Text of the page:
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JSonnabend
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Re: Cartoon character
« Reply #5 on: Dec 22nd, 2006, 7:07am »
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Hasn't the "Superman" character been trademarked? I am sure I cannot just use him in a comic of my own without incurring the legal wrath of the owner?

Whether or not the Superman character has been "trademarked" is besides the point.  It is protected by copyright, and so you're not free to "use him in a comic of [your] own".
 
Also, utilizing a character in a serialized literary work, by itself, doesn't render the character a trademark.  To the extent the article you cite suggests that, it's wrong, period.
 
The title of a serialized literary work may become a trademark, e.g., the "Superman" comic books, but that doesn't create trademark rights in the character.  The artcle excerpt does mention "the reproduction of Superman's image on various tie-in products," which does create trademark rights in many instances.
 
- Jeff
« Last Edit: Dec 22nd, 2006, 7:08am by JSonnabend » IP Logged

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pg1067
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Re: Cartoon character
« Reply #6 on: Dec 22nd, 2006, 8:50am »
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The others have discussed the distinction between owning trademark rights and registering a trademark.
 
There are several benefits of registering trademarks.  Among other things, it puts the entire country on constructive notice of your asserted rights.  It also provides certain evidentiary presumptions and additional remedies for infringement.
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Andrei
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Re: Cartoon character
« Reply #7 on: Dec 22nd, 2006, 12:20pm »
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Interesting points brought up, but I have a question.
 
As an artist, I am entitled to draw whatever I want and do with the result as I please. So Theoretically i should be able to do a painting of superman (with no reference) and sell it for as much or as little as i choose without givign any credit to the owner of teh character, as long as i do not use the tradewmarked Sueperman logo or any typeface or treatment associated with it.
 
Am I right?
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Isaac
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Re: Cartoon character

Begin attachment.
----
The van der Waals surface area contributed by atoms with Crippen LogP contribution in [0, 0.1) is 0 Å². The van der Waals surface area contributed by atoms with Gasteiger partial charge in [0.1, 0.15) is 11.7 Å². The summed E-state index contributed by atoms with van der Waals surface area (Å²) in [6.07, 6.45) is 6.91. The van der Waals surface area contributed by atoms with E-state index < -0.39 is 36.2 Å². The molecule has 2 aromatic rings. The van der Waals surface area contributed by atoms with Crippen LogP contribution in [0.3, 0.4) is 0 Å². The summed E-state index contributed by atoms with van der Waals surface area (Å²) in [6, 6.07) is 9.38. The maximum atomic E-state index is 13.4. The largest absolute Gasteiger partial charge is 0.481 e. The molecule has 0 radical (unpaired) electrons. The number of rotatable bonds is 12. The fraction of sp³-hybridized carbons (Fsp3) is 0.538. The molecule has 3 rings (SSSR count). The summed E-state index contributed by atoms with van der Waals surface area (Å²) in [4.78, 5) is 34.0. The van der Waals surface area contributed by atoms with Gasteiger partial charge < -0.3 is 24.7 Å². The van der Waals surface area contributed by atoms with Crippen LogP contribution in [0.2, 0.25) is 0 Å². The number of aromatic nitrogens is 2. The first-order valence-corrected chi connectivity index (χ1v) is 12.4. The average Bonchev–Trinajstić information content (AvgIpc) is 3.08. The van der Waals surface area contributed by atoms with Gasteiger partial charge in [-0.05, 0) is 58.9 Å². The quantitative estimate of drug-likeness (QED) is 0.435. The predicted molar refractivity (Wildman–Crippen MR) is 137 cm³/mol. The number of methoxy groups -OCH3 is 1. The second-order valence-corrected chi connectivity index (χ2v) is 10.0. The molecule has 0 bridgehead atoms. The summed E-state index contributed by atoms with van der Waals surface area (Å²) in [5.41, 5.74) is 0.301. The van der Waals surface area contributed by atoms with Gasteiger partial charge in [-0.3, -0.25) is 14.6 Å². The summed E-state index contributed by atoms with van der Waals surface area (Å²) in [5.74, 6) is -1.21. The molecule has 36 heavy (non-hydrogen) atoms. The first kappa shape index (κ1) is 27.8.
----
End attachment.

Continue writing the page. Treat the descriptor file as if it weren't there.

« Reply #8 on: Dec 22nd, 2006, 12:49pm »
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on Dec 22nd, 2006, 12:20pm, Andrei wrote:
As an artist, I am entitled to draw whatever I want and do with the result as I please. So Theoretically i should be able to do a painting of superman (with no reference) and sell it for as much or as little as i choose without givign any credit to the owner of teh character

 
Actually, Superman is so pervasive that trying to suggest that you'd never seen a picture of the character before is not going to be convincing.    For infringement, even an unintentional reproduction from a picture you cannot recall seeing can constitute copying.  
 
And of course independent recreation would not be a defense against whatever trademark/Lanham act cause of action the owner can bring.
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Isaac
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Re: Cartoon character
« Reply #9 on: Dec 22nd, 2006, 2:08pm »
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on Dec 22nd, 2006, 12:20pm, Andrei wrote:
As an artist, I am entitled to draw whatever I want and do with the result as I please.

 
That's so overly broad that it is obviously not correct.
 
on Dec 22nd, 2006, 12:20pm, Andrei wrote:
So Theoretically i should be able to do a painting of superman (with no reference) and sell it for as much or as little as i choose without givign any credit to the owner of teh character, as long as i do not use the tradewmarked Sueperman logo or any typeface or treatment associated with it.
 
Am I right?

 
No.  There are two basic elements to a claim of copyright infringement:  (1) that the defendant had access to the work, and (2) that the two works are sufficiently similar.  Unless you "do a painting of superman" that is so dissimilar to any prior depiction of the character that your painting cannot be identified as "a painting of superman" (in which case, what would be the point?), then you'd be dead in the water.  As the other response noted, no court would take an "independent creation" argument seriously.
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